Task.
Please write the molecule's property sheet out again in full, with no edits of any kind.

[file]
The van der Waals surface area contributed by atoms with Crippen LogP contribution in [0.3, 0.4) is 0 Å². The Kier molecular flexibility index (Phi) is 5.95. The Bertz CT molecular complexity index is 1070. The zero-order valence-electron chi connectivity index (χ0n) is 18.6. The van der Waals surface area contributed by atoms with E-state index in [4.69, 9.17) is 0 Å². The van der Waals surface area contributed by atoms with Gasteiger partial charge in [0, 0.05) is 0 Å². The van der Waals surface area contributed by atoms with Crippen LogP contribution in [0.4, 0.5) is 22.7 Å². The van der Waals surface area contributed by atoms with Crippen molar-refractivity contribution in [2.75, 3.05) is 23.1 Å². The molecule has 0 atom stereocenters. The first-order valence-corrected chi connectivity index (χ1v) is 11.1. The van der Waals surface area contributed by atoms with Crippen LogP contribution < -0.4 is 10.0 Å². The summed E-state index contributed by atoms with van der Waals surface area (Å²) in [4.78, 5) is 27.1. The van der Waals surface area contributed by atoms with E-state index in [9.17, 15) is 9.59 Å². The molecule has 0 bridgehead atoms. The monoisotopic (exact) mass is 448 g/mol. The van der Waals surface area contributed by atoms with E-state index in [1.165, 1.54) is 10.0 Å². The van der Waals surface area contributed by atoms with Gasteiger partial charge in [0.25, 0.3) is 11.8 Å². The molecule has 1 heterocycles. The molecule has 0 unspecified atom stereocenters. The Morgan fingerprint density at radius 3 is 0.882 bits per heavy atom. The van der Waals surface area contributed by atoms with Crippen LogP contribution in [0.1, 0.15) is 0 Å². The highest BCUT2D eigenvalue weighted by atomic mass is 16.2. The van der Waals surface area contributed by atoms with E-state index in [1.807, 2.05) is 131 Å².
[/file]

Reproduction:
The van der Waals surface area contributed by atoms with Crippen LogP contribution in [0.3, 0.4) is 0 Å². The Kier molecular flexibility index (Phi) is 5.95. The Bertz CT molecular complexity index is 1070. The zero-order valence-electron chi connectivity index (χ0n) is 18.6. The van der Waals surface area contributed by atoms with E-state index in [4.69, 9.17) is 0 Å². The van der Waals surface area contributed by atoms with Gasteiger partial charge in [0, 0.05) is 0 Å². The van der Waals surface area contributed by atoms with Crippen LogP contribution in [0.4, 0.5) is 22.7 Å². The van der Waals surface area contributed by atoms with Crippen molar-refractivity contribution in [2.75, 3.05) is 23.1 Å². The molecule has 0 atom stereocenters. The first-order valence-corrected chi connectivity index (χ1v) is 11.1. The van der Waals surface area contributed by atoms with Crippen LogP contribution < -0.4 is 10.0 Å². The summed E-state index contributed by atoms with van der Waals surface area (Å²) in [4.78, 5) is 27.1. The van der Waals surface area contributed by atoms with E-state index in [9.17, 15) is 9.59 Å². The molecule has 0 bridgehead atoms. The monoisotopic (exact) mass is 448 g/mol. The van der Waals surface area contributed by atoms with E-state index in [1.165, 1.54) is 10.0 Å². The van der Waals surface area contributed by atoms with Gasteiger partial charge in [0.25, 0.3) is 11.8 Å². The molecule has 1 heterocycles. The molecule has 0 unspecified atom stereocenters. The Morgan fingerprint density at radius 3 is 0.882 bits per heavy atom. The van der Waals surface area contributed by atoms with Crippen LogP contribution in [0.1, 0.15) is 0 Å². The highest BCUT2D eigenvalue weighted by atomic mass is 16.2. The van der Waals surface area contributed by atoms with E-state index in [1.807, 2.05) is 131 Å².